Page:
From Olympic medalists and Second Amendment advocates to outdoor writers and film stars, the gun culture world lost several faces in 2017.
Theunis Botha– Noted South African big game hunter was killed at age 51 in Zimbabwe’s Hwange National Park in a freak hunting accident, crushed by an elephant shot by another hunter.
Jim Bunning– Perhaps best remembered as the Hall of Fame pitcher who threw just the seventh perfect game in Major League Baseball history, Bunning went on to become a conservative lawmaker representing his home state of Kentucky in Congress for over 20 years. During that time, the NRA credited him with scores of votes on gun rights issues. Bunning died aged 85 in May. His seat has been held since U.S. Sen. Rand Paul since 2011.
Powers Boothe– With some of the most memorable gun culture lines uttered on the big screen, Boothe, whose credits include Red Dawn, Tombstone, and Deadwood, Boothe died at age 68 in May.
Melania Capitan– The Spanish huntress with more than 10,000 followers on social media reportedly took her own life at age 27 in June, after what some described as cyberbullying over her lifestyle, leaving a hunting organization to push for criminal charges against her tormentors citing “animal terrorism.”
Magda Fedor– Over the course of a 40-year career, this sports pistol shooter participated in numerous European and World Championships, earning a reported 123 medals — but never had a chance to compete in the Olympics as shooting sports for women were only introduced to those international games after she retired. She died at age 103 in December.
Roy Innis– In the 1960s the Army veteran and research chemist became the outspoken national chairman of the Congress of Racial Equality. Among the civil rights Innis advocated for were those protected by the Second Amendment. He subsequently became a lifetime NRA member, sitting on the organization’s board of directors for over 20 years, serving at times on the group’s Urban Affairs and Ethics committees, arguing that gun control was “meant to deprive you of your freedom.”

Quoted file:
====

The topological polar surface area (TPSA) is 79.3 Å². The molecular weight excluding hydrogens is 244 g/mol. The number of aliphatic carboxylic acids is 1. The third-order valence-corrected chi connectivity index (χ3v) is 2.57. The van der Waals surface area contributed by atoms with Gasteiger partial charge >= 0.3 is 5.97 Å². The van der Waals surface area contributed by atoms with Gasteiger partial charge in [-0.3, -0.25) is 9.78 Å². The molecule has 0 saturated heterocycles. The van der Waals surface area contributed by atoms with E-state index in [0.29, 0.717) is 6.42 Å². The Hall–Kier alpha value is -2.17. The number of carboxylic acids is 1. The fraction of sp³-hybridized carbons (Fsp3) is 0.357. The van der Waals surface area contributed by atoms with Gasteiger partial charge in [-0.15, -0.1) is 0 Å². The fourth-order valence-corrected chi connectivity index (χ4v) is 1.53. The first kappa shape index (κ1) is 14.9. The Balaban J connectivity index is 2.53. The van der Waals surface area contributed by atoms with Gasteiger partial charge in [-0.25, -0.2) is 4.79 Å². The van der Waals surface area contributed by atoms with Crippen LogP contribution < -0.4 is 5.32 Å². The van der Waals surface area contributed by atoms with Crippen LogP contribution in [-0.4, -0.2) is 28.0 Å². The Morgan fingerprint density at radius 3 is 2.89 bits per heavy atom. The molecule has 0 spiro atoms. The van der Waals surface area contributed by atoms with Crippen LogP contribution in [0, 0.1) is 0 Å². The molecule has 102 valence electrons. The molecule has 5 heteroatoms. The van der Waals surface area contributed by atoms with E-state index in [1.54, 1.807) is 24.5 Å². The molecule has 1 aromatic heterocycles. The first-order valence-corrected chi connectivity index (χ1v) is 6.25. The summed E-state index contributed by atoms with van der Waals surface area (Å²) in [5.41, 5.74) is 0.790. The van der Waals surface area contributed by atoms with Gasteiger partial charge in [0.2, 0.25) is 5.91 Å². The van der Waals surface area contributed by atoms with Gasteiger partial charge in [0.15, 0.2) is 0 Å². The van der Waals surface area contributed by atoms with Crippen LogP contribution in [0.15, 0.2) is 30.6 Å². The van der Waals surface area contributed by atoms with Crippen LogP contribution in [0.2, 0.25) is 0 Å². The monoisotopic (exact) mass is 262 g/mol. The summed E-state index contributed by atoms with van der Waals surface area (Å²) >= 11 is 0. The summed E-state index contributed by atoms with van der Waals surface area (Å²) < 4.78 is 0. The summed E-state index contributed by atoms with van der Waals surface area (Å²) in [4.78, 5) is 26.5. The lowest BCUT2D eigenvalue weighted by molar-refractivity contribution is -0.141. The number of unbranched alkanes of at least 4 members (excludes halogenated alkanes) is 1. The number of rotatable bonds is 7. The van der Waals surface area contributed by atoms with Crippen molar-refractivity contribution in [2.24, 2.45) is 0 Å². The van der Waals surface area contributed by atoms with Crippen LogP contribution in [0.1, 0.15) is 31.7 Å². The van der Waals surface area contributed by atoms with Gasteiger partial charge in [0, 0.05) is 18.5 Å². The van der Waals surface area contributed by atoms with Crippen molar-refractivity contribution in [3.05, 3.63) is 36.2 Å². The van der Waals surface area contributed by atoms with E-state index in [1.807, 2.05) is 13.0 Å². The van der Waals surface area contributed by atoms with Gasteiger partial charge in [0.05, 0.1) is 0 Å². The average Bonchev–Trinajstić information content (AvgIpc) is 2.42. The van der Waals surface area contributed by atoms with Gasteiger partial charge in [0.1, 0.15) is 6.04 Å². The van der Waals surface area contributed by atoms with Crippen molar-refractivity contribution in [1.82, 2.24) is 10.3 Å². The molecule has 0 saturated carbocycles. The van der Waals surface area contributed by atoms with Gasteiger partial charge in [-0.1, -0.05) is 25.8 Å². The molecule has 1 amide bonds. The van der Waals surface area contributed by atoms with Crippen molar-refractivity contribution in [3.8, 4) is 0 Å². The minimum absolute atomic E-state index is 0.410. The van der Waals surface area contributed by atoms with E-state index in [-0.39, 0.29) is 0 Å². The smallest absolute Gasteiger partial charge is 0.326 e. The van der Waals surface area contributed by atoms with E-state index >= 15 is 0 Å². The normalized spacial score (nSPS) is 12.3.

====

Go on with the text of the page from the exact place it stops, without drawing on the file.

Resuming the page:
Peder Lund– A former U.S. Army Ranger and Green Beret, Lund founded the Professional Action Library in 1970, a publishing enterprise that later turned into Paladin Press. Paladin went on to produce more than 800 how-to books and videos on topics like self-defense, firearms, martial arts, and survival with Lund at the helm. The company shuttered this year following Lund’s death at age 75 while on vacation in Finland.
Richard “Mack” Machowicz– A former Navy SEAL, Machowicz was the longtime host first of the Discovery Channel’s show Future Weapons and a member of the Spike show, Deadliest Warrior. An ordained Buddhist priest, he died in May at age 51 from brain cancer.
Bill Paxton– Paxton, whose roles ranged from a Colonial Marine to Tombstone gunslinger Morgan Earp, died at age 61 in June.
Bob Owens– The founder and editor of the popular pro-gun website Bearing Arms was found dead in his vehicle in North Carolina, in May at age 46, in a shooting that was later ruled a suicide.
Jim Reardon– Navy veteran and former U.S. Fish and Wildlife Service agent, he went on to become the outdoors editor for Alaska Magazine and pen more than 20 books, many on hunting including such classics as “Hunting Alaska’s Far Places: Half a Century with Rifle and Shotgun” and “Alaska’s Wolf Man: The 1915-55 Wilderness Adventures of Frank Glaser.” Reardon died at age 91 in February.
George Romero– The New York-born filmmaker who unleashed modern zombie culture on the world in his Night of the Living Dead in 1968 and went on to fine-tune the genre over the course of nearly a half-century probably was responsible for as many gun sales as Obama. He died in June at age 77. Notably, director Tobe Hooper, of Texas Chain Saw Massacre fame, also died this year at age 74.
Alexander Taransky– An Australian rapid-fire pistol competitor, Taransky was a triple Olympian and long-time national coach. He died at age 76 in December.
Lones W. Wigger, Jr.- The retired Army officer, shooting coach, Olympic medalist and sniper school instructor died in December at age 80. Wigger was a 24-time World Champion, 33-time world-record holder, and 91-time National Champion in addition to bringing home two golds and a silver from the Olympics.
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